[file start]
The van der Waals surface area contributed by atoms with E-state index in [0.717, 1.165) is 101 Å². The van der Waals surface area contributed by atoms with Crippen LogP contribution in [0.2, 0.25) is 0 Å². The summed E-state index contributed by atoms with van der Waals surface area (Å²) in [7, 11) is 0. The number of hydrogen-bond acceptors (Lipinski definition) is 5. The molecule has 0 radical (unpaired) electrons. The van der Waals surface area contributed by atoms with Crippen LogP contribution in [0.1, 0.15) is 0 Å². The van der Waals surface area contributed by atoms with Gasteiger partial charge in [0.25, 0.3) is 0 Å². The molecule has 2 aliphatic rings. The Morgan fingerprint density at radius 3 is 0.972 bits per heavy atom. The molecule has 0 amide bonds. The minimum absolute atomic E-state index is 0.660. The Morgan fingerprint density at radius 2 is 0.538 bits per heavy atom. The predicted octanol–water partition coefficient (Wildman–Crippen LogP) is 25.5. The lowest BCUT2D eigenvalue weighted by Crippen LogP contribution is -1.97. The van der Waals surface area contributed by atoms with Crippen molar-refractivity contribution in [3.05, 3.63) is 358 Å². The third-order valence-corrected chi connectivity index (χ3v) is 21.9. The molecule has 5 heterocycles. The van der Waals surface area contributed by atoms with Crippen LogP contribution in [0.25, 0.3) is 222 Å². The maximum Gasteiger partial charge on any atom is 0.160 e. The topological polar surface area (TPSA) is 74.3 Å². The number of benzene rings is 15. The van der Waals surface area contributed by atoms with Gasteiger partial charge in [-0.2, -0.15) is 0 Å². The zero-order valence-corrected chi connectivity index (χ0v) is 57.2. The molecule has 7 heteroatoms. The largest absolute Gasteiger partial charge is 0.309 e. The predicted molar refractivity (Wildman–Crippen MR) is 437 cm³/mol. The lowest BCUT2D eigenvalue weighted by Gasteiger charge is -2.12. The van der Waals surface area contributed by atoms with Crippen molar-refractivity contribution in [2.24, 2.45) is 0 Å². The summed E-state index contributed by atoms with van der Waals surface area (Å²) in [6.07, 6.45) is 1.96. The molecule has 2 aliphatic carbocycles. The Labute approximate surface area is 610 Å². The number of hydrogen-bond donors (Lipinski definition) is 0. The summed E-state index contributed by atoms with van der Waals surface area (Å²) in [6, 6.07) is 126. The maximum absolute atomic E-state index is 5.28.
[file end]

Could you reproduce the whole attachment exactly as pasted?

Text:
The van der Waals surface area contributed by atoms with E-state index in [0.717, 1.165) is 101 Å². The van der Waals surface area contributed by atoms with Crippen LogP contribution in [0.2, 0.25) is 0 Å². The summed E-state index contributed by atoms with van der Waals surface area (Å²) in [7, 11) is 0. The number of hydrogen-bond acceptors (Lipinski definition) is 5. The molecule has 0 radical (unpaired) electrons. The van der Waals surface area contributed by atoms with Crippen LogP contribution in [0.1, 0.15) is 0 Å². The van der Waals surface area contributed by atoms with Gasteiger partial charge in [0.25, 0.3) is 0 Å². The molecule has 2 aliphatic rings. The Morgan fingerprint density at radius 3 is 0.972 bits per heavy atom. The molecule has 0 amide bonds. The minimum absolute atomic E-state index is 0.660. The Morgan fingerprint density at radius 2 is 0.538 bits per heavy atom. The predicted octanol–water partition coefficient (Wildman–Crippen LogP) is 25.5. The lowest BCUT2D eigenvalue weighted by Crippen LogP contribution is -1.97. The van der Waals surface area contributed by atoms with Crippen molar-refractivity contribution in [3.05, 3.63) is 358 Å². The third-order valence-corrected chi connectivity index (χ3v) is 21.9. The molecule has 5 heterocycles. The van der Waals surface area contributed by atoms with Crippen LogP contribution in [0.25, 0.3) is 222 Å². The maximum Gasteiger partial charge on any atom is 0.160 e. The topological polar surface area (TPSA) is 74.3 Å². The number of benzene rings is 15. The van der Waals surface area contributed by atoms with Gasteiger partial charge in [-0.2, -0.15) is 0 Å². The zero-order valence-corrected chi connectivity index (χ0v) is 57.2. The molecule has 7 heteroatoms. The largest absolute Gasteiger partial charge is 0.309 e. The predicted molar refractivity (Wildman–Crippen MR) is 437 cm³/mol. The lowest BCUT2D eigenvalue weighted by Gasteiger charge is -2.12. The van der Waals surface area contributed by atoms with Crippen molar-refractivity contribution in [2.24, 2.45) is 0 Å². The summed E-state index contributed by atoms with van der Waals surface area (Å²) in [6.07, 6.45) is 1.96. The molecule has 2 aliphatic carbocycles. The Labute approximate surface area is 610 Å². The number of hydrogen-bond donors (Lipinski definition) is 0. The summed E-state index contributed by atoms with van der Waals surface area (Å²) in [6, 6.07) is 126. The maximum absolute atomic E-state index is 5.28.